Another day, another highly misleading statistic credulously reported by click-seeking news media.
A recent “analysis” by Americans for Tax Fairness (ATF) and the Institute for Policy Studies (IPS) looked at the Forbes net worth of America’s billionaires between March 18 and May 19 and found that the billionaires’ net worth grew by $434 billion. The study was widely reported by outlets on the left, right and center alike. There is just one problem: it’s nonsense.
Steve Goldstein, a reporter at MarketWatch (and apparently the only journalist who could be bothered to look past the attention-grabbing lede), questioned the study’s use of March 18 as the pandemic start date. After all, market concerns about the coronavirus began much earlier than mid-March.
Between the S&P 500’s peak on February 19 and the study’s March 18 start date, the S&P 500 dropped by about 30 percent, an absolutely catastrophic decline. Just a few days after March 18, fueled by growing investor confidence following a substantial federal response, markets began to recover. The market’s trend line since this recovery has been one of steady improvement — though it continues to be well below the February 19 peak.
Goldstein ran the same analysis of billionaires’ wealth between the more logical February 19 start date and May 19, finding that billionaires actually lost $232 billion. ATF and IPS show billionaires gaining wealth only because they cherry-picked data from the recovery period directly after the market dropped precipitously.
Yet, rather than questioning the data behind the counterintuitive claim that billionaires behind the nation’s largest corporations were somehow profiting off shutting their businesses down, media outlets across the board blasted out ATF and IPS’s report. As a result of the media’s insatiable and reckless pursuit of social media shares, millions of Americans believe a “fact” that isn’t true.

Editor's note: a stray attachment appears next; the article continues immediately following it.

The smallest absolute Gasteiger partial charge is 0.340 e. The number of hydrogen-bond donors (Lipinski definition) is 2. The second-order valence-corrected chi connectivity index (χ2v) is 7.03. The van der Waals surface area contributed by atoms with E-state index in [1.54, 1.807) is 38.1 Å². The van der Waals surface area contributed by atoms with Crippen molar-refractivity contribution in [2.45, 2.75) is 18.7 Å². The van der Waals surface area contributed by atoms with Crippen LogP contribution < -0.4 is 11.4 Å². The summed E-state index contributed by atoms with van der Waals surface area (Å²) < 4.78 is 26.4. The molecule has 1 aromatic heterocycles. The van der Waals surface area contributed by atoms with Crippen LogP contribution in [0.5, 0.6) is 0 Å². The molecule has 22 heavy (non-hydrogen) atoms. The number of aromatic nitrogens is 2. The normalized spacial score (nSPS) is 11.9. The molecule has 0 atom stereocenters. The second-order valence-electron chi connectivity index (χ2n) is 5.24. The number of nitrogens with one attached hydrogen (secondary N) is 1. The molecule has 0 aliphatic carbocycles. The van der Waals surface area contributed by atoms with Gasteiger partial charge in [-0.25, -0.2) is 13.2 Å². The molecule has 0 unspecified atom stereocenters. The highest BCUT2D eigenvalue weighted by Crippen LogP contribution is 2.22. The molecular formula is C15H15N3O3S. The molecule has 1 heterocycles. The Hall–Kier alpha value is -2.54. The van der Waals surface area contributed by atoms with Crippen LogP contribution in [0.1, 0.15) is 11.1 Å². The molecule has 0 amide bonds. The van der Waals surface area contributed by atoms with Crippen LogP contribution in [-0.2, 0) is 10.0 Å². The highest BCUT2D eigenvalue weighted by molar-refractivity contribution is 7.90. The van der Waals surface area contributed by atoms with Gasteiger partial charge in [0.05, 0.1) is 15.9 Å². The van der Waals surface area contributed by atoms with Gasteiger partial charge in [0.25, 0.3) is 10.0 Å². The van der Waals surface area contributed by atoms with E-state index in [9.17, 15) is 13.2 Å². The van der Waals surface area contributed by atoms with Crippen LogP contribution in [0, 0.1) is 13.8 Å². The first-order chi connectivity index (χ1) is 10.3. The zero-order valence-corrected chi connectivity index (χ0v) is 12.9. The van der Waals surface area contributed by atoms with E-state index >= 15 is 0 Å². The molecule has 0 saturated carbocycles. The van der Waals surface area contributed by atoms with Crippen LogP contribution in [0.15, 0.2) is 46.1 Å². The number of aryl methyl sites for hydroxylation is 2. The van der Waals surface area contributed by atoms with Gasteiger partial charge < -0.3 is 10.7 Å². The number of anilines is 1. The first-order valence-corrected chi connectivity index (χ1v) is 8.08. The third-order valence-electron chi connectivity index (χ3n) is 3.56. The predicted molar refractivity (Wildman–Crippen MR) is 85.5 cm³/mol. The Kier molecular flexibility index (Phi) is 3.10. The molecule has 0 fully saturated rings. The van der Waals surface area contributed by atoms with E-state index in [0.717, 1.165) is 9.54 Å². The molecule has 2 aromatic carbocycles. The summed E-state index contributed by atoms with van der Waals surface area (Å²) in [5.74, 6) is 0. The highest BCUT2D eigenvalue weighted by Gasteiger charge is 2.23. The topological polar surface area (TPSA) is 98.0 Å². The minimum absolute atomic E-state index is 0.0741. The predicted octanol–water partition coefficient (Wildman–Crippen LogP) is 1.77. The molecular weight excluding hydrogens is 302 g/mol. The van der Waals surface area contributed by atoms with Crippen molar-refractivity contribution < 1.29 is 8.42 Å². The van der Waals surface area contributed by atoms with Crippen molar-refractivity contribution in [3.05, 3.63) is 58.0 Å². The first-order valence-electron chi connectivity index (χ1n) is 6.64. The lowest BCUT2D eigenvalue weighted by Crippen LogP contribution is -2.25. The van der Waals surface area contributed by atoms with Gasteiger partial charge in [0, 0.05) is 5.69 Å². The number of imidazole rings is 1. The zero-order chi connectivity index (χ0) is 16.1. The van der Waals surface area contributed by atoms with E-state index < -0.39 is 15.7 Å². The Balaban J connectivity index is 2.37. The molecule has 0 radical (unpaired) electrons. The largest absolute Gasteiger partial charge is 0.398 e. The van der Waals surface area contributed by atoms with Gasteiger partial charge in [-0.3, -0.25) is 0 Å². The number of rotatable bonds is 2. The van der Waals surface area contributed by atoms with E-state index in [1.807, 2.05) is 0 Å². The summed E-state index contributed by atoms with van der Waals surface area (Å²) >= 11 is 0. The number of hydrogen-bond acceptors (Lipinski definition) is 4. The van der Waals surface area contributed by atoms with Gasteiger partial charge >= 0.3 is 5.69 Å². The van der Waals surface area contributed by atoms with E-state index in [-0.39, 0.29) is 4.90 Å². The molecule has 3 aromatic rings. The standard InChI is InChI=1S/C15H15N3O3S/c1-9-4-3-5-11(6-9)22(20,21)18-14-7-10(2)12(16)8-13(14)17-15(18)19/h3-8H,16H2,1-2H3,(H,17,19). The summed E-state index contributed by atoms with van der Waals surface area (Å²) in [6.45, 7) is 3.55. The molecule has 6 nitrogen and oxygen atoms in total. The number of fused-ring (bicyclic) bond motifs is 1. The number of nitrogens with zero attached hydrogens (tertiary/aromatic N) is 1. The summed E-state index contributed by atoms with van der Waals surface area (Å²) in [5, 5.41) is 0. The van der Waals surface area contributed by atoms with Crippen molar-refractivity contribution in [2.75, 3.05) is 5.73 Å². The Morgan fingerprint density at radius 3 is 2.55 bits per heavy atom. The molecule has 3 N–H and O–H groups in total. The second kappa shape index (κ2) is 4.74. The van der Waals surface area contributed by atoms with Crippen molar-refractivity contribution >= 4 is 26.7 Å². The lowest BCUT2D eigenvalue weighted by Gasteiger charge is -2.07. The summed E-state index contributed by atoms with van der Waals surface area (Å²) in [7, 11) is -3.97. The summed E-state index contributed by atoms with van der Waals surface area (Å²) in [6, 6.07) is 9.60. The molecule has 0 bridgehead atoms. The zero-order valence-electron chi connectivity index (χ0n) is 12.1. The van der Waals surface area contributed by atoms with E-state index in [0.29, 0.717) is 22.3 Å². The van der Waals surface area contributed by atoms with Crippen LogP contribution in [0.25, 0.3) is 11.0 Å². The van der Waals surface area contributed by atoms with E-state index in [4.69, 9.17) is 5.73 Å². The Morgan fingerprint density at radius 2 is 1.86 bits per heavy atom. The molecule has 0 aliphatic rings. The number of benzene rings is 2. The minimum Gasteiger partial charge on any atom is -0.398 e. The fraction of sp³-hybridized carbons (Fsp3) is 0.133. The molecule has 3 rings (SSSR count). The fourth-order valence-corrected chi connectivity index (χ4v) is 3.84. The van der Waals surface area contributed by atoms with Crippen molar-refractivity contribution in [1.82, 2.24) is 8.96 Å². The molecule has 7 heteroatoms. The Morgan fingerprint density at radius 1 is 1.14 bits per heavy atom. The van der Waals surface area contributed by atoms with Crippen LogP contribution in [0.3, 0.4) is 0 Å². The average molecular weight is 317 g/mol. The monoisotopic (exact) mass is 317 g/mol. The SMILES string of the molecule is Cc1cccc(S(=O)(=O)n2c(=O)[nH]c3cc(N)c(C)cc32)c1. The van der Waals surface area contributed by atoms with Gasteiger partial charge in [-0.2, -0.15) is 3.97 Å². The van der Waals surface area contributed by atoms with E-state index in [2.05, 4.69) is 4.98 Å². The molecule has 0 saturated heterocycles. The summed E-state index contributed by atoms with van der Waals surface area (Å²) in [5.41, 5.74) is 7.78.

It’s not the first time that media outlets have set aside journalistic standards when faced with the potential to profit off of the large market for anti-billionaire hate clicks. Reports reliably surface whenever large corporations, particularly Amazon, pay no income tax in a given year, attracting a chorus of finger-waving from the usual suspects. The implication is, of course, that these big corporations are flexing their political muscle to get backroom sweetheart deals and swindle the American people.
Once again, though, that’s not the case. Amazon achieved its zero tax bill by using common deductions such as the Research and Development credit, full expensing of investments and carrying forward net operating losses. All widely available, well-known tax policy instruments that are defensible as being good policy. And, importantly, all provisions that enjoy bipartisan support.
Now, no one need shed a tear for billionaires and large corporations wrongly demonized during a crisis that has left tens of thousands of Americans dead and millions more out of a job. They can take it.
But no one benefits from the American public receiving misleading information from the news media they trust to keep them informed. The process of forming good policy is difficult enough on its own and it’s only made more difficult when Americans are misinformed on relatively simple, factual questions such as “did billionaires gain or lose money during this economic crisis?”
Andrew Wilford is a policy analyst with the National Taxpayers Union Foundation, a nonprofit dedicated to tax policy research and education at all levels of government.